One way that I like to develop characters, it goes without saying, is to provide elliptic or detailed descriptions of their surroundings or the scene. Describing gestures, too, is of obvious importance.
USING DIALOGUE TO BUILD CHARACTER
USING SETTING TO BUILD CHARACTER
1. Use a dominant feature of a character to introduce him. In rhetoric, this is called metonym. A scene that opens with a cane leaning against the wall close the front door infers something about who lives there or who has visited or who used to live there. Check out this video, 10 Things Character Entrances Can Teach You About Narrative
2. Great “Character Flaw” chart, paired by opposites.
3. From a member of a forum I subscribe to (February 3, 2017):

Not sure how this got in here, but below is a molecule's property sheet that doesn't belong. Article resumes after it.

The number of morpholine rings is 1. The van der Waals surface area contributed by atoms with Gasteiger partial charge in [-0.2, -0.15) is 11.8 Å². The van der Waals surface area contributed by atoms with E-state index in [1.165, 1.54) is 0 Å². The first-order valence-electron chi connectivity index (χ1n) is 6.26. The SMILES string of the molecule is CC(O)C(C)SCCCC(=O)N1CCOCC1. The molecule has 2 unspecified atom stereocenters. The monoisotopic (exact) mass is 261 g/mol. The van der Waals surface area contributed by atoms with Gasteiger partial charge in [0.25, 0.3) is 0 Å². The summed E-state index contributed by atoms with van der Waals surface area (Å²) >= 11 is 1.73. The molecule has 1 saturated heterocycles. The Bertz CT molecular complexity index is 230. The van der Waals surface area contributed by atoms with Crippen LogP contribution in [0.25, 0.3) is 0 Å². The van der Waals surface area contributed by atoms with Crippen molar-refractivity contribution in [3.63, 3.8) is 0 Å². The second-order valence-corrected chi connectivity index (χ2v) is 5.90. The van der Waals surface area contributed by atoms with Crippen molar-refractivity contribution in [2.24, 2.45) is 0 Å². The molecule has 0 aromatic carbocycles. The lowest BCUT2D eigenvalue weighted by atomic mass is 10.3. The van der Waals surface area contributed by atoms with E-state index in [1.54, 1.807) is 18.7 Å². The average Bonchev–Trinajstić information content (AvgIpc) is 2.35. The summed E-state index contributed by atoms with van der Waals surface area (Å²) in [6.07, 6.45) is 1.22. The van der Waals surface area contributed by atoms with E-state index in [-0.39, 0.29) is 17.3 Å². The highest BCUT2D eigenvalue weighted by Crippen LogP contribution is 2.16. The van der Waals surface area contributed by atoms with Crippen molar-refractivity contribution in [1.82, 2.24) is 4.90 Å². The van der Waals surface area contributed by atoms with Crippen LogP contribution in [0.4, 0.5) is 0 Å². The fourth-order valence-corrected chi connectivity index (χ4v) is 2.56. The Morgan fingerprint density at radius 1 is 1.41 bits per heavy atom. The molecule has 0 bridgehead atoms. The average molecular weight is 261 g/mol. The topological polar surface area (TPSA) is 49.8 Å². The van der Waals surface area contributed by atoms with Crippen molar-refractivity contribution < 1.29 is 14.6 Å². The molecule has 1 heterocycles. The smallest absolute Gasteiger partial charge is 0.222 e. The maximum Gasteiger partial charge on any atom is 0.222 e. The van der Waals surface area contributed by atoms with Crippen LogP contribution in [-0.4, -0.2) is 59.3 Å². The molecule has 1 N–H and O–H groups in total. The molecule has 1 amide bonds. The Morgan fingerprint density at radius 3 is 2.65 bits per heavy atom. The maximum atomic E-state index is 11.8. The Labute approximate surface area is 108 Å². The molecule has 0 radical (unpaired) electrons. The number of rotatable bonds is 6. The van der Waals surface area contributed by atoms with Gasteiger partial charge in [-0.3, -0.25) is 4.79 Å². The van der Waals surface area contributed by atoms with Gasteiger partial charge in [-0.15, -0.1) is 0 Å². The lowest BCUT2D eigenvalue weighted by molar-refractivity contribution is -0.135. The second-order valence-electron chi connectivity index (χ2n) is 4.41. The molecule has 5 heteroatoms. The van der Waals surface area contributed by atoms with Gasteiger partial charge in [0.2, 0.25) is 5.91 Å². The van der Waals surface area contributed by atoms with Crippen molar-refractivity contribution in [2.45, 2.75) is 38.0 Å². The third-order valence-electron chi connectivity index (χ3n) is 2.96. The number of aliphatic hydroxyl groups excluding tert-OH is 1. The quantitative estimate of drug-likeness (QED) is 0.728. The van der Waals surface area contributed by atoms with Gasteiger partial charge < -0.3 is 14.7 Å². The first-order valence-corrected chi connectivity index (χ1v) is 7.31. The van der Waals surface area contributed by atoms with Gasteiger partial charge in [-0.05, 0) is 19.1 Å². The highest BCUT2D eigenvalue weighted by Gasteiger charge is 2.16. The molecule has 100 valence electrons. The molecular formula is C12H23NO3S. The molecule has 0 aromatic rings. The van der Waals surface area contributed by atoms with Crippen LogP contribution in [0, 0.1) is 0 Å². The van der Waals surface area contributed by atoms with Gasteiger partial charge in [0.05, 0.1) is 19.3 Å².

Bulletproof protagonists/antagonists are boring and predictable.
2. Fear of (heights, water, fire, open spaces….)
3. Secret. (e.g. indiscretion or failure/crime/betrayal in past).
4. Blindspot/assumption (e.g. a priest would never…)
5. Weakness/predilection (e.g. red-headed bombshells)
6. Addiction (drugs, gambling, etc.)
8. Inability (e.g., computer-illiterate).
9. Belief in/devotion to…
10. Irresistible attraction to/passion for…
11. Love of…(family, children, alma mater, etc.)
Vulnerabilities. I’m sure you can come up with more. What’s important is that the adversary on the other side of the equation (whether protagonist or antagonist) can discover their nemesis’ weakness and exploit it to manipulate them to their advantage.
If someone knew everything about YOU, they would have a very good chance of maneuvering you into a compromised position, blocking some action that you had in mind, etc.
12. Some more archetypes.